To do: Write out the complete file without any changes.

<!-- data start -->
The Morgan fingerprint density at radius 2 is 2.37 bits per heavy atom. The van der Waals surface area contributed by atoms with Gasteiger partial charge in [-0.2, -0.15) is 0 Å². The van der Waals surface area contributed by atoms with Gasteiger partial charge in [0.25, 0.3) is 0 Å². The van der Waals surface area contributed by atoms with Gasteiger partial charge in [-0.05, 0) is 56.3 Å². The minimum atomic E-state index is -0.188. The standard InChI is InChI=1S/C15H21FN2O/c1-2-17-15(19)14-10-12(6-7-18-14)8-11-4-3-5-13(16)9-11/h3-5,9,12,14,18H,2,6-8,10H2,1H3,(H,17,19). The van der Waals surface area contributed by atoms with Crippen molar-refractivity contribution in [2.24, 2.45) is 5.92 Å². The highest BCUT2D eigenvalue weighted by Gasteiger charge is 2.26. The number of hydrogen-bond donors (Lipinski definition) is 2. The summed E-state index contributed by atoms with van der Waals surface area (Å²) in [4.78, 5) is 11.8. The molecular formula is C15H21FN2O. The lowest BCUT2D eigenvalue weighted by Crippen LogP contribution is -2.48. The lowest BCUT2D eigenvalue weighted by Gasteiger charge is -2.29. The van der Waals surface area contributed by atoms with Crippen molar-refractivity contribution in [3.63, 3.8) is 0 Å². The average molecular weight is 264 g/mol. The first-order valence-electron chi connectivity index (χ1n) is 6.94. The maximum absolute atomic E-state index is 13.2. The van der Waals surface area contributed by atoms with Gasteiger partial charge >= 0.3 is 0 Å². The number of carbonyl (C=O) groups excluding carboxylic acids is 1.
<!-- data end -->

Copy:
The Morgan fingerprint density at radius 2 is 2.37 bits per heavy atom. The van der Waals surface area contributed by atoms with Gasteiger partial charge in [-0.2, -0.15) is 0 Å². The van der Waals surface area contributed by atoms with Gasteiger partial charge in [0.25, 0.3) is 0 Å². The van der Waals surface area contributed by atoms with Gasteiger partial charge in [-0.05, 0) is 56.3 Å². The minimum atomic E-state index is -0.188. The standard InChI is InChI=1S/C15H21FN2O/c1-2-17-15(19)14-10-12(6-7-18-14)8-11-4-3-5-13(16)9-11/h3-5,9,12,14,18H,2,6-8,10H2,1H3,(H,17,19). The van der Waals surface area contributed by atoms with Crippen molar-refractivity contribution in [2.24, 2.45) is 5.92 Å². The highest BCUT2D eigenvalue weighted by Gasteiger charge is 2.26. The number of hydrogen-bond donors (Lipinski definition) is 2. The summed E-state index contributed by atoms with van der Waals surface area (Å²) in [4.78, 5) is 11.8. The molecular formula is C15H21FN2O. The lowest BCUT2D eigenvalue weighted by Crippen LogP contribution is -2.48. The lowest BCUT2D eigenvalue weighted by Gasteiger charge is -2.29. The van der Waals surface area contributed by atoms with Crippen molar-refractivity contribution in [3.63, 3.8) is 0 Å². The average molecular weight is 264 g/mol. The first-order valence-electron chi connectivity index (χ1n) is 6.94. The maximum absolute atomic E-state index is 13.2. The van der Waals surface area contributed by atoms with Gasteiger partial charge >= 0.3 is 0 Å². The number of carbonyl (C=O) groups excluding carboxylic acids is 1.